A Sublime Text plugin for the careless

So after close to a year of procrastinating, I finally made the code that I had written about back in June last year into a plugin for sublime text 2. The plugin basically checks for a couple of mistakes that are commonly made in latex by me and hopefully other people who forget to title case titles and put spaces after punctuations. On running the command, the plugin highlights each mistake and suggests a replacement which can be accepted or rejected by the user with a single key press. IF you’re actually reading this post, do feel free to check it out at https://github.com/vaisaghvt/CheckTypos .

The process of making it into a plugin was quite straightforward since my original script was in python. After some help from the excellent NetTuts tutorial and some help from some of the existing plugins and obviously the API I had the plugin working. About 10 lines of JSON later, I had an option in the tools menu, a key mapping for mac, linux and windows and a command in the command palette.  Seriously, I’ve no idea why I waited for so long.


p.s. It’s now available in package control as CheckTypos plugin. Love how that things works.

Sublime Text Latex Cheat Sheet

(Scroll to bottom for the pdf cheat sheets) 

The quest for efficiency

I’ve been looking around a good editor for latex ever since I started using latex.

When I had this problem when I initially started using Latex during my FYP, I settled for WinEdt which seemed to be the most popular one out there. Since I had to finish my FYP report quickly (I had about a week to setup and learn latex and write my report in it), I didn’t bother experimenting with different editors. The problem for me with latex on windows was that it took me a really long time to set everything up. And for some reason, I couldn’t typeset my tex files into pdf within winedt. I’ve heard this is possible now. I’m not sure if I just never figured it out or the feature wasn’t available in earlier versions.

In any case, once I started PhD and more specifically when I was about to start my confirmation report, there were whole new complications. I had a mac at home and a pc in the lab. I would need to work on my report at both places. I could use Winedt or some such on Windows and TexShop or TexWorks on OSX. But I really didn’t like either of these apps and I wanted to learn to properly use one powerful text editor so that I could work better. So I did a check online and the most fanatical text editor ppl were ppl who used Vim or Emacs. I started using Emacs . Not entirely sure why, but I guess it’s because I found a windows version of emacs and because I heard of Aquamacs for the mac. Within a day or two, I realised that this would be pointless for me. For one, I like using my trackpad and mouse and I like having a proper GUI regardless of how powerful the app can be without it. Moving the cursor in the app was itself a pain, so I didn’t really want to do much more. I was sure there must be some modern text editor that I can use to do all the stuff I need without having to waste so much of my time trying to learn Emacs. I mean, there had to be something better than notepad++ and Textwrangler that was also free.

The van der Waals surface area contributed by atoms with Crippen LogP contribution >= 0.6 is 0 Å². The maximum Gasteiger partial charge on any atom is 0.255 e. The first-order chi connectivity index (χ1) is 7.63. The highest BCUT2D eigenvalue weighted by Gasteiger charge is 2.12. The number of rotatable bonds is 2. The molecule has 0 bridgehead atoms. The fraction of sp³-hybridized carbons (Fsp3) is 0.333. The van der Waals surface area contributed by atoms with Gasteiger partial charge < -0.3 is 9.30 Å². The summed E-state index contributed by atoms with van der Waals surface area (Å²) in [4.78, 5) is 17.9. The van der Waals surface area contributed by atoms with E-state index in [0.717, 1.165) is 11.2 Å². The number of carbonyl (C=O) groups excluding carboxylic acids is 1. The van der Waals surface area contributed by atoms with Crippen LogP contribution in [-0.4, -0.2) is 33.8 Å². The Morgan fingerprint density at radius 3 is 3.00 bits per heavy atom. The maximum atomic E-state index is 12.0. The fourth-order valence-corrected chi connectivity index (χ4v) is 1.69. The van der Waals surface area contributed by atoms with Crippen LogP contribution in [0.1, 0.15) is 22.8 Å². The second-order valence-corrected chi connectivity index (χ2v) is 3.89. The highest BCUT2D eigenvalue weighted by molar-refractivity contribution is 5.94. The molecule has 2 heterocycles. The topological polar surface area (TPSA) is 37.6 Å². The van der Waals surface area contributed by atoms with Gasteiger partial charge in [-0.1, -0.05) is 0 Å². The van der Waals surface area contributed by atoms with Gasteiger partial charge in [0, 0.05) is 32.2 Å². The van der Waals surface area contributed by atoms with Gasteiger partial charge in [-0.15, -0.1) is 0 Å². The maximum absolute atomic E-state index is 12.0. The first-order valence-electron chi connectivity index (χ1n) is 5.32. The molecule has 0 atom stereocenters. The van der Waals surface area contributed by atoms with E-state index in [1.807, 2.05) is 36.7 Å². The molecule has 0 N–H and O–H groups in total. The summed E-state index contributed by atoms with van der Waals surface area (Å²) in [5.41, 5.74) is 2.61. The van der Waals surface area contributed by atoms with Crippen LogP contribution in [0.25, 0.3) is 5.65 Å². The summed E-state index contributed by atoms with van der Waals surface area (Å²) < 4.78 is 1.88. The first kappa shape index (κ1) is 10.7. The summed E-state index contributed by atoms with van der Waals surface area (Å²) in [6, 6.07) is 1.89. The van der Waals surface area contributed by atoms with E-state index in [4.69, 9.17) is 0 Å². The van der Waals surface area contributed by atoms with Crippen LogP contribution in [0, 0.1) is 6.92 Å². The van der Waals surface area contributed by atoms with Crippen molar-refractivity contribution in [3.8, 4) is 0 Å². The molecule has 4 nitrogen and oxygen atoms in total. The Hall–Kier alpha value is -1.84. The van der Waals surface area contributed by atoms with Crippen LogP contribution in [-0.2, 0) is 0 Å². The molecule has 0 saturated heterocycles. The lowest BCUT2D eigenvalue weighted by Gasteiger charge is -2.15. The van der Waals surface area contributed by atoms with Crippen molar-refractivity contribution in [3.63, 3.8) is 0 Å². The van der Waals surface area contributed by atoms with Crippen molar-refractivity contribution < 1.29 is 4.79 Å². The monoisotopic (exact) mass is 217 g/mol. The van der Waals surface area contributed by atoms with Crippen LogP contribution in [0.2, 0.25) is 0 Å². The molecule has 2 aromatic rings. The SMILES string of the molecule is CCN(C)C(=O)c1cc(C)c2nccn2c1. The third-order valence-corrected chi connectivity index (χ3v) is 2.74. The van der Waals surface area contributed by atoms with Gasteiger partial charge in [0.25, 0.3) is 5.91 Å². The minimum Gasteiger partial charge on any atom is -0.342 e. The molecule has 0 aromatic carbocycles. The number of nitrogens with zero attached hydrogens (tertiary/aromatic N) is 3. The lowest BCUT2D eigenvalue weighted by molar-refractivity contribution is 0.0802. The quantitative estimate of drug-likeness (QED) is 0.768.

Sublime Text 2

That’s about when I came across Sublime Text (http://www.sublimetext.com/). It’s powerful, beautiful, has a lot of customizable key bindings, plugin development opportunities (using Python) and most usefully at that point of time it was cross platform. And yep, it was completely free. You could choose to donate to the developer (Jon Skinner) to a licensed version. However, the unlicensed version did all that the licensed version did but with an annoying pop up that comes up at every 10th save or something.

I use it generally for C/C++, python, xml, html and latex. You can use it for all sorts of things. The app also has a console which can be used for doing all sorts of things. For one, when working with python you can actually compile your files and run them from Sublime Text itself. Please take a look at the website for their features. There seems to be a lot of activity on the plugin and package development front over the last few months.

To start installing and discovering packages. First install Sublime Text 2  (http://www.sublimetext.com/2) and then install package control (http://wbond.net/sublime_packages/package_control). And voila! Installing and discovering packages becomes as easy as taking candy from a baby.

Now to start using latex on sublime, you’ll want to install the latexTools package (http://tekonomist.wordpress.com/about/). It provides all sorts of features to you including forward and inverse search, wrapping text in environments and commands, auto completion of references, etc. Combined with the shortcut keys provided by Sublime Text and Papers2’s Manuscripts I have now an Amazing setup for writing my papers. Things have never been easier.

But to actually make full use of these, a cheat sheet is absolutely essential. So I’ve created a pdf of key bindings in sublime and latex tools that’ll be most useful for anyone using sublime for latex.

Cheat sheet:

Windows:  sublimelatexsheet – Windows (p.s. any and all suggestions are welcome)

Mac : sublimelatexsheet -Mac

Tex files for cheat sheet: Tex source files for cheat sheet

*Edit : added some regular expressions that I use for checking to the cheatsheet.

*Edit: Changed for new plugin settings
Update: Installing and updating latextools is a lot easier now. And the plugin is a lot more awesome now. I don’t even need Paper’s manuscripts (which is available now in windows also). Most of this article is old but the latex tools plugin is still updated as of Oct. 24 2012.

*Edit: For updated regexes and a plugin to use these in sublime text please refer to my newer post : https://vaisaghvt.wordpress.com/2013/04/17/a-sublime-text-plugin-for-the-careless/